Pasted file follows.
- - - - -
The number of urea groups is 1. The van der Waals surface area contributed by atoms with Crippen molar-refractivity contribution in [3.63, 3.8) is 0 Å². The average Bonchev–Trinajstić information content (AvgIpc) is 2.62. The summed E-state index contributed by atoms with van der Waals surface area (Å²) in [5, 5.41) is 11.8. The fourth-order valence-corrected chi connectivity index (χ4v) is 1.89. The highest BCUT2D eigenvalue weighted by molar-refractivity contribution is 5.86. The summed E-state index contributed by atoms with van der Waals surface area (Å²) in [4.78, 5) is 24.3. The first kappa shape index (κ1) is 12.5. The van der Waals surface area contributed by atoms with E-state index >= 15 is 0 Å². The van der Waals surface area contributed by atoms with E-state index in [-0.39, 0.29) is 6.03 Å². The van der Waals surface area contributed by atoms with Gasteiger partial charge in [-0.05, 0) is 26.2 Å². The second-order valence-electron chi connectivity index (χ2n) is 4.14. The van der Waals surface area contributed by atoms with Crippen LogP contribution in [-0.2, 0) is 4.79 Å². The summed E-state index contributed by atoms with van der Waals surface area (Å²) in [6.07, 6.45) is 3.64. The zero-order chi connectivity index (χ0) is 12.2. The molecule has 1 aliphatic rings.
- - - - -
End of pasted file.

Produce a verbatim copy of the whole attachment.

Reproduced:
The number of urea groups is 1. The van der Waals surface area contributed by atoms with Crippen molar-refractivity contribution in [3.63, 3.8) is 0 Å². The average Bonchev–Trinajstić information content (AvgIpc) is 2.62. The summed E-state index contributed by atoms with van der Waals surface area (Å²) in [5, 5.41) is 11.8. The fourth-order valence-corrected chi connectivity index (χ4v) is 1.89. The highest BCUT2D eigenvalue weighted by molar-refractivity contribution is 5.86. The summed E-state index contributed by atoms with van der Waals surface area (Å²) in [4.78, 5) is 24.3. The first kappa shape index (κ1) is 12.5. The van der Waals surface area contributed by atoms with E-state index >= 15 is 0 Å². The van der Waals surface area contributed by atoms with E-state index in [-0.39, 0.29) is 6.03 Å². The van der Waals surface area contributed by atoms with Gasteiger partial charge in [-0.05, 0) is 26.2 Å². The second-order valence-electron chi connectivity index (χ2n) is 4.14. The van der Waals surface area contributed by atoms with Crippen LogP contribution in [-0.2, 0) is 4.79 Å². The summed E-state index contributed by atoms with van der Waals surface area (Å²) in [6.07, 6.45) is 3.64. The zero-order chi connectivity index (χ0) is 12.2. The molecule has 1 aliphatic rings.